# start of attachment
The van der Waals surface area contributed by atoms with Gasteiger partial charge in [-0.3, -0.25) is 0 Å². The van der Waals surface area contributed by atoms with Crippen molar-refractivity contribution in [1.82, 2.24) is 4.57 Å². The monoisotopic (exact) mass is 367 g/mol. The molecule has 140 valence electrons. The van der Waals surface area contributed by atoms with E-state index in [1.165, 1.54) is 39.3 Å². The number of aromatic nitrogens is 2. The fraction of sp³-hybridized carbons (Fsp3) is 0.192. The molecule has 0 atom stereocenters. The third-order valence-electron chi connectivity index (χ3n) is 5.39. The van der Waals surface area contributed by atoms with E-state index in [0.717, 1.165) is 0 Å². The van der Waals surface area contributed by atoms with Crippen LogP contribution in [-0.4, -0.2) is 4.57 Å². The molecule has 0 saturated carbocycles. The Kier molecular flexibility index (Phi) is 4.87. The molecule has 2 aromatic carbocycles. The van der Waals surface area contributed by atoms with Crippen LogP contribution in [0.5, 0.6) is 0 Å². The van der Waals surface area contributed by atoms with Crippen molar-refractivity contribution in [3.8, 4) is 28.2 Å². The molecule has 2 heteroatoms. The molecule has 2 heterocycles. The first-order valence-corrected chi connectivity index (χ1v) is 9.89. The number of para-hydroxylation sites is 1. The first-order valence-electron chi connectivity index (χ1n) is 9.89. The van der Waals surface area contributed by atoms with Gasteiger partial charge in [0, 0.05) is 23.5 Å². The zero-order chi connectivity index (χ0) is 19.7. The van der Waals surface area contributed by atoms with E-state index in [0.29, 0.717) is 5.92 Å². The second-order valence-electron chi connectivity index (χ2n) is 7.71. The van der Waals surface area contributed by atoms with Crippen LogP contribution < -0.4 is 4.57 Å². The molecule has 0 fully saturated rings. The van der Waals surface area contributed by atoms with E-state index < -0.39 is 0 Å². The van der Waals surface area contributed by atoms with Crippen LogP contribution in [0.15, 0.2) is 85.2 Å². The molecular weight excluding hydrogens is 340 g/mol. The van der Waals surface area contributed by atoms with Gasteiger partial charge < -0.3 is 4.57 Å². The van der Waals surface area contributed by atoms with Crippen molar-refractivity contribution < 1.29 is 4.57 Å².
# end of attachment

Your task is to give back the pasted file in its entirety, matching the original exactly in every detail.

The van der Waals surface area contributed by atoms with Gasteiger partial charge in [-0.3, -0.25) is 0 Å². The van der Waals surface area contributed by atoms with Crippen molar-refractivity contribution in [1.82, 2.24) is 4.57 Å². The monoisotopic (exact) mass is 367 g/mol. The molecule has 140 valence electrons. The van der Waals surface area contributed by atoms with E-state index in [1.165, 1.54) is 39.3 Å². The number of aromatic nitrogens is 2. The fraction of sp³-hybridized carbons (Fsp3) is 0.192. The molecule has 0 atom stereocenters. The third-order valence-electron chi connectivity index (χ3n) is 5.39. The van der Waals surface area contributed by atoms with E-state index in [0.717, 1.165) is 0 Å². The van der Waals surface area contributed by atoms with Crippen LogP contribution in [-0.4, -0.2) is 4.57 Å². The molecule has 0 saturated carbocycles. The Kier molecular flexibility index (Phi) is 4.87. The molecule has 2 aromatic carbocycles. The van der Waals surface area contributed by atoms with Crippen LogP contribution in [0.5, 0.6) is 0 Å². The van der Waals surface area contributed by atoms with Crippen molar-refractivity contribution in [3.8, 4) is 28.2 Å². The molecule has 2 heteroatoms. The molecule has 2 heterocycles. The first-order valence-corrected chi connectivity index (χ1v) is 9.89. The number of para-hydroxylation sites is 1. The first-order valence-electron chi connectivity index (χ1n) is 9.89. The van der Waals surface area contributed by atoms with Gasteiger partial charge in [0, 0.05) is 23.5 Å². The zero-order chi connectivity index (χ0) is 19.7. The van der Waals surface area contributed by atoms with E-state index in [0.29, 0.717) is 5.92 Å². The second-order valence-electron chi connectivity index (χ2n) is 7.71. The van der Waals surface area contributed by atoms with Crippen LogP contribution < -0.4 is 4.57 Å². The molecule has 0 fully saturated rings. The van der Waals surface area contributed by atoms with E-state index < -0.39 is 0 Å². The van der Waals surface area contributed by atoms with Crippen LogP contribution in [0.15, 0.2) is 85.2 Å². The molecular weight excluding hydrogens is 340 g/mol. The van der Waals surface area contributed by atoms with Gasteiger partial charge < -0.3 is 4.57 Å². The van der Waals surface area contributed by atoms with Crippen molar-refractivity contribution < 1.29 is 4.57 Å².